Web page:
Uma entrevista reveladora

Compreendo a preocupação do João Valente Aguiar com a crítica que, acusando o sector financeiro de ser a fonte de todos os males que ocorrem nas sociedades ditas ocidentais, acaba por menorizar outras formas de exploração e subordinação características dos sistemas capitalistas. Sendo da opinião de que de maneira nenhuma devemos enveredar por essa via, optando antes por elucidar o que é comum aos diferentes processos de exploração dentro do sistema capitalista, de modo a que se torne claro que este não é um sistema reformável (em particular, que não é simplesmente com um maior controlo do sector financeiro que teremos uma sociedade mais democrática, justa e igualitária), não deixo de achar que é também importante ter presente que os sistemas capitalistas existem em diferentes declinações. E que estes sistemas têm sofrido, nas sociedades ditas ocidentais, uma evolução nas últimas décadas da qual resultou uma concentração de Poder nas mãos daqueles que controlam o sector financeiro (que não poucas vezes também possuem interesses na indústria). Se queremos elaborar uma estratégia capaz de produzir uma mudança sistémica, temos de conhecer a fundo as características do sistema que presentemente nos subjuga.

Esta muito interessante (e longa) entrevista feita a Michael Hudson por Dimitris Yannopoulos (Athens News), em Setembro de 2012, e que recentemente encontrei, permite compreender melhor a situação em que nos encontramos. Apesar de, como acima critiquei, nela não se encontrar uma crítica sistémica do capitalismo, sendo até patente alguma simpatia do autor pelo que denomina de capitalismo industrial.

Alguns extratos da entrevista, para quem não quiser ou tiver tempo para a ler por inteiro:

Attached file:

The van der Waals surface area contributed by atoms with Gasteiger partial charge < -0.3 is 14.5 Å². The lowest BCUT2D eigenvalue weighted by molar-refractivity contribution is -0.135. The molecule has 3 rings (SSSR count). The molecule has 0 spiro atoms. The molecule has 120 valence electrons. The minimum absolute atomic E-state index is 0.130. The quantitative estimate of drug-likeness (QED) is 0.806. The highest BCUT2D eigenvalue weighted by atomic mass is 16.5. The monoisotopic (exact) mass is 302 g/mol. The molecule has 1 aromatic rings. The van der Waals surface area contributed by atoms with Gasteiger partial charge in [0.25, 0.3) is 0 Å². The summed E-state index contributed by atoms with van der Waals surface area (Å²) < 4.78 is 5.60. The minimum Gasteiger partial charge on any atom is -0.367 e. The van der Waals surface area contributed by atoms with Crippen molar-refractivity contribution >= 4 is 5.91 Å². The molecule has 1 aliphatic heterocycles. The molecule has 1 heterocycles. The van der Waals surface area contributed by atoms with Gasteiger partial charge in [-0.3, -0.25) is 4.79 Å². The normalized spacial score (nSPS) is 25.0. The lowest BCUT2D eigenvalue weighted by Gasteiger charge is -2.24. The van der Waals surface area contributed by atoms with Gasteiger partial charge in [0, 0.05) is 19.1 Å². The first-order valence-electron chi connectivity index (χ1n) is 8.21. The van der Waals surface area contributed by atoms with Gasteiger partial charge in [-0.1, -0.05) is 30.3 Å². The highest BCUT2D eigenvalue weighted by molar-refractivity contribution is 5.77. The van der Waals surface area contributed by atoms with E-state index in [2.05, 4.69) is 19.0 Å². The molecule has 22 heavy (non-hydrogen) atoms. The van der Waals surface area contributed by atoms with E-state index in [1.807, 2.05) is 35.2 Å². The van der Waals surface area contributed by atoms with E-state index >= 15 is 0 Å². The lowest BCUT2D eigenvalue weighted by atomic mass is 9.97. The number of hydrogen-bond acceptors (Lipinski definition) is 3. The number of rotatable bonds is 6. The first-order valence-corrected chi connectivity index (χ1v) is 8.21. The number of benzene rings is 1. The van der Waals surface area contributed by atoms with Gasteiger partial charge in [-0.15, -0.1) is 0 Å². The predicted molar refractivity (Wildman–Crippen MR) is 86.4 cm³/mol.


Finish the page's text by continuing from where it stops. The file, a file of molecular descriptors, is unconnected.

"The hope of banking in the 19th century was that banks would make productive loans to finance industry. This promised to be something new. In the past, banks had made loans to ship and market goods once they were produced, but not to finance new capital investment by producers. Investment always had been self-financed out of savings. The new idea of industrial banking was for loans to be invested to earn profits, out of which to pay the interest and the principal back to the lenders.

No such productive lending occurred in antiquity or the feudal period. And as matters have turned out, instead of allying itself with industry, banking has moved into a symbiotic relationship with real estate, mineral extraction, oil, gas and monopolies to lend against economic rent. This technical term is defined as unearned income, obtained by charging prices in excess of cost value. Economic rent has no counterpart in the cost of putting means of production in place. It is created by special legal privilege to install tollbooths on roads, education systems and other basic needs. Land is provided by nature. The only “cost” is the price of buying the right to charge rent on it. Owners aim to charge as much as they can, without regard for how this may affect overall economic growth and balance.